We continue our series “Everything You Always Wanted To Know About,” where we dive into weeds to bring you details on Delaware County ‘s geographical, cultural, and scenic landmarks. In particular, we are continuing our look at the County’s collection of highways and byways.
Delaware Countians know Ohio Route 37 very well. For many, it is routinely paired with Ohio Route 36, as the two are paired on the route between Delaware and Sunbury.
Not as many might realize that State Route 37 is one of Ohio’s very first state routes, or that it is the ninth longest in the state’s current transportation system at 174.21 miles.
The initial conception for Route 37 was developed in the 1920s and the route was scheduled to connect Lancaster and Marietta. Largely built in the early 1930s at an initial width of 36 feet, in 1932 the route was extended through our part of Ohio to Findlay, and then in 1935 the eastern section was shortened. Currently, the western terminus is the intersection of US 224 and State Route 12 in Findlay, and the eastern terminus is where it meets State Route 60 and 78 in McConnelsville.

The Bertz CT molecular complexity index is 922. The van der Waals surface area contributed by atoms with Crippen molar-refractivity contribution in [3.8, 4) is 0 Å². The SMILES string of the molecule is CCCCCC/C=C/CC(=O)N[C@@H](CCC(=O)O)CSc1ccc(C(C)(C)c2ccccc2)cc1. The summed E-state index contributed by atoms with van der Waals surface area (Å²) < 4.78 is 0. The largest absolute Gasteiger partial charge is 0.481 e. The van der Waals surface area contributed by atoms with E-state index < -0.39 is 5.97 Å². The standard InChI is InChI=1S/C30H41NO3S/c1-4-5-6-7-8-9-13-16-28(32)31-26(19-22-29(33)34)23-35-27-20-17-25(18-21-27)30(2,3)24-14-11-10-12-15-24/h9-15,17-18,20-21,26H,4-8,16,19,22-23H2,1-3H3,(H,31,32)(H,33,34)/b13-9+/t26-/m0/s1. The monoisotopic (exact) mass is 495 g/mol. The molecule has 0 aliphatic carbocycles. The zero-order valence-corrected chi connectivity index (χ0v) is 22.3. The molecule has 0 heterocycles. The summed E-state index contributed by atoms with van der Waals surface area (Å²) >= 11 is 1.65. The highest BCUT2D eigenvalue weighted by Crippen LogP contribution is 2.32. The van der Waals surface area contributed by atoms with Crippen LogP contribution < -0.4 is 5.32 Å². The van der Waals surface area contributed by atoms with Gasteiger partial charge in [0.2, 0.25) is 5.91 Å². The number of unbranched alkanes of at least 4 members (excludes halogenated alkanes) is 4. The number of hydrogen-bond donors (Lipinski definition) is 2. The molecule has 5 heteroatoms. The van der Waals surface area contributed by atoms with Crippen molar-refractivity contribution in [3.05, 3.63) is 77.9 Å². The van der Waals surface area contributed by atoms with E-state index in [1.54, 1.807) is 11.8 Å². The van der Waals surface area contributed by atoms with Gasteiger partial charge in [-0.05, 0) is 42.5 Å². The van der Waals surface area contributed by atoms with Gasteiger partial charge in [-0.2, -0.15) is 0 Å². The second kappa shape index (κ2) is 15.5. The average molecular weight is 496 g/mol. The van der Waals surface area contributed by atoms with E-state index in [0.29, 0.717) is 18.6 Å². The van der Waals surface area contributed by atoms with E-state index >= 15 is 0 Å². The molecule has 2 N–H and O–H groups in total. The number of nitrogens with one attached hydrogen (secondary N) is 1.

Even though State Route 37 goes further from north to south than west to east, it is considered to be an east-west highway.
State route 37 goes through 10 counties, as well as the cities and villages of Findlay, Mt. Blanchard, Forest, Marseilles, La Rue, Richwood, Magnetic Springs, Delaware, Sunbury, Johnstown, Lancaster, New Lexington. Malta, and McConnelsville. In southeast Ohio, State Route 37 was known as the Muskingum River Road.
In 1933, there was a fight to save a venerable tree oak standing in middle of Route 37 near New Lexington. “Old timers of the vicinity, who recall the innumerable times the tree served as a shelter for picnic parties, are preparing to fight a new movement to have the tree removed,” The Evening Review in East Liverpool shared.
Modern travelers will note no such impediment, so we know who won that skirmish.